The Consumer Response to a Year of Low Gas Prices: Evidence from 1 Million People
28 Pages Posted: 17 Feb 2017
Date Written: July 7, 2016
In this report the JPMorgan Chase Institute examines administrative data on the everyday spending behavior of a random, de-identified sample of one million core Chase customers across 23 states to quantify the impact of an entire year of lower gas prices in 2015. First, we show that middle-income households spent about $480 less on gas in 2015 than in 2014, the equivalent of more than a one percent increase in annual income for 60 percent of households. Second, seventy-two percent of households spent less on gas in 2015 than in 2014. The drop in gas spending between 2014 and 2015 varied across the country, with lower impacts felt in the West and urban areas of the Northeast. Households had the potential to save $630 at the pump, of which they spent the majority — 58 percent. Third, this spending provided more than a $200 boost to spending on non-gas goods and services, primarily restaurants and retailers. Finally, the lower gas prices also caused significant changes in household transportation choices, leading people to spend $150 more at gas stations and spend less on transit. These findings can help policymakers and other decision-makers at all levels better understand the effects of gas price declines across regions, income levels, and sectors of the economy.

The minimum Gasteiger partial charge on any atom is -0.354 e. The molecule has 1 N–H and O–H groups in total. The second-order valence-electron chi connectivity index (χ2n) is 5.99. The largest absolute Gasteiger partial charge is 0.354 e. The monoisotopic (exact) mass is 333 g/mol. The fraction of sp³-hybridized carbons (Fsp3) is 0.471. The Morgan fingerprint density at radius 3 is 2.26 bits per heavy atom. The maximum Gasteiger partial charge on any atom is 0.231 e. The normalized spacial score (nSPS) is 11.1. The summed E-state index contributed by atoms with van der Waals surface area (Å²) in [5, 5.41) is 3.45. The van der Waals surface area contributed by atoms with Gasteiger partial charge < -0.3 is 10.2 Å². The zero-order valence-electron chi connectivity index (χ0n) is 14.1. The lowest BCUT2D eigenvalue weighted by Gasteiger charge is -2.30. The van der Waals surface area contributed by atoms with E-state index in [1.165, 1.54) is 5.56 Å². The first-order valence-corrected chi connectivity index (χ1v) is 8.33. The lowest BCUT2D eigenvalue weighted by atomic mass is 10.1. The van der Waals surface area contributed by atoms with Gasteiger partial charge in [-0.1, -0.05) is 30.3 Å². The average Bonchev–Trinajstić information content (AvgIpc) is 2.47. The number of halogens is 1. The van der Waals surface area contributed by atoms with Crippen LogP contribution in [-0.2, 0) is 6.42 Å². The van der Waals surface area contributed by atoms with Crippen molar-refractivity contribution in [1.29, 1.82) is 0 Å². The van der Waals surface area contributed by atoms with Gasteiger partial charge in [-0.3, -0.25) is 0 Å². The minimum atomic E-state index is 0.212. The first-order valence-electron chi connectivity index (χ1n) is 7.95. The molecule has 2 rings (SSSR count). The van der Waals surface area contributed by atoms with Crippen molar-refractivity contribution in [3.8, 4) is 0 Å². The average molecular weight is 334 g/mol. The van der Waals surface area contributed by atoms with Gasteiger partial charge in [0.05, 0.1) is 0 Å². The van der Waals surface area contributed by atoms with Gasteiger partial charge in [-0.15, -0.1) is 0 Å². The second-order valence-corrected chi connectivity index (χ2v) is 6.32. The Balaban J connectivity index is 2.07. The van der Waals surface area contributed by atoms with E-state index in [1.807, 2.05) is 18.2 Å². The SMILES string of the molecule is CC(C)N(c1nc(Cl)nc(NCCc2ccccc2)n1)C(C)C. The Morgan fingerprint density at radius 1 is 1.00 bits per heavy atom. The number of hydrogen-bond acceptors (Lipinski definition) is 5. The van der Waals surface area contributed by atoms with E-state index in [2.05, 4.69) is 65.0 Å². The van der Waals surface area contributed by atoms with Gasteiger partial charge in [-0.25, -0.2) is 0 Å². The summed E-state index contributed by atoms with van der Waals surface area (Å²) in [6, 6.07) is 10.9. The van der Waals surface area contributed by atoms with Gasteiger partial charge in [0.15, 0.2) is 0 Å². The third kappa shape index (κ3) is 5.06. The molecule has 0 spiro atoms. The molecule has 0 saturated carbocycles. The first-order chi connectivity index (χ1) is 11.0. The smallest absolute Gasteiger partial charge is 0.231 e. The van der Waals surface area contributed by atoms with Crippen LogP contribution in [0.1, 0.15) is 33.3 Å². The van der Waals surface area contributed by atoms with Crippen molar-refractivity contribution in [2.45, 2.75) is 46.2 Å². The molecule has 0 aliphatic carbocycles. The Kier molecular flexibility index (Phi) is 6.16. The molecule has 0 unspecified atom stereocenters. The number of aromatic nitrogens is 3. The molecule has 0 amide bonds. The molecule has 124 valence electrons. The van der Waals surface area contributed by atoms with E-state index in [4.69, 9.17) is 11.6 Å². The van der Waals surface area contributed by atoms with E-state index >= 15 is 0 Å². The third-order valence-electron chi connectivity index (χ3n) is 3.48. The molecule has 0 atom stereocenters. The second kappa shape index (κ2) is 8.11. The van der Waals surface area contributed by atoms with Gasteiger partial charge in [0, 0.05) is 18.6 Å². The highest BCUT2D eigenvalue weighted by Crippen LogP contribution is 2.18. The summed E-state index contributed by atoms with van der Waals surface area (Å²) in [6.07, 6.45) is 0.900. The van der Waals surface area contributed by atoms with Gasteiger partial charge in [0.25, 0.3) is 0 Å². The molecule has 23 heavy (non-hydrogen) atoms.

Keywords: Gas prices, consumer spending, marginal propensity to consume
JEL Classification: E21, Q41, Q43
Suggested Citation: Suggested Citation